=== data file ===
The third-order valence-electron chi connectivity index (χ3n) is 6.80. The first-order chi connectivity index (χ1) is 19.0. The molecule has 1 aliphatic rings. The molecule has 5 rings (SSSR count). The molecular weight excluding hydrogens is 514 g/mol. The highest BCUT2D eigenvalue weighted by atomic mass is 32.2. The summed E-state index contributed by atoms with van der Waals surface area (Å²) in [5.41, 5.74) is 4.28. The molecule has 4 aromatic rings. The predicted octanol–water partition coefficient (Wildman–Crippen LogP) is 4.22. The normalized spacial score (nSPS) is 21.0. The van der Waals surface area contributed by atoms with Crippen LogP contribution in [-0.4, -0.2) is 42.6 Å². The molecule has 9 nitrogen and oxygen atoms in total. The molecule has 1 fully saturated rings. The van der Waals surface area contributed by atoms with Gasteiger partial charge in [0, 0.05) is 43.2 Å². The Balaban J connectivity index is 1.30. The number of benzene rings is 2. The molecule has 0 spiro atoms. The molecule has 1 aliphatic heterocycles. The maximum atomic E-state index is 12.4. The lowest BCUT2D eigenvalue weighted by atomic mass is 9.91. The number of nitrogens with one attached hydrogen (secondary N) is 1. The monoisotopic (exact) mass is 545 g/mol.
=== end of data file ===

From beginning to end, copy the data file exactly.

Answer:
The third-order valence-electron chi connectivity index (χ3n) is 6.80. The first-order chi connectivity index (χ1) is 19.0. The molecule has 1 aliphatic rings. The molecule has 5 rings (SSSR count). The molecular weight excluding hydrogens is 514 g/mol. The highest BCUT2D eigenvalue weighted by atomic mass is 32.2. The summed E-state index contributed by atoms with van der Waals surface area (Å²) in [5.41, 5.74) is 4.28. The molecule has 4 aromatic rings. The predicted octanol–water partition coefficient (Wildman–Crippen LogP) is 4.22. The normalized spacial score (nSPS) is 21.0. The van der Waals surface area contributed by atoms with Crippen LogP contribution in [-0.4, -0.2) is 42.6 Å². The molecule has 9 nitrogen and oxygen atoms in total. The molecule has 1 fully saturated rings. The van der Waals surface area contributed by atoms with Gasteiger partial charge in [0, 0.05) is 43.2 Å². The Balaban J connectivity index is 1.30. The number of benzene rings is 2. The molecule has 0 spiro atoms. The molecule has 1 aliphatic heterocycles. The maximum atomic E-state index is 12.4. The lowest BCUT2D eigenvalue weighted by atomic mass is 9.91. The number of nitrogens with one attached hydrogen (secondary N) is 1. The monoisotopic (exact) mass is 545 g/mol.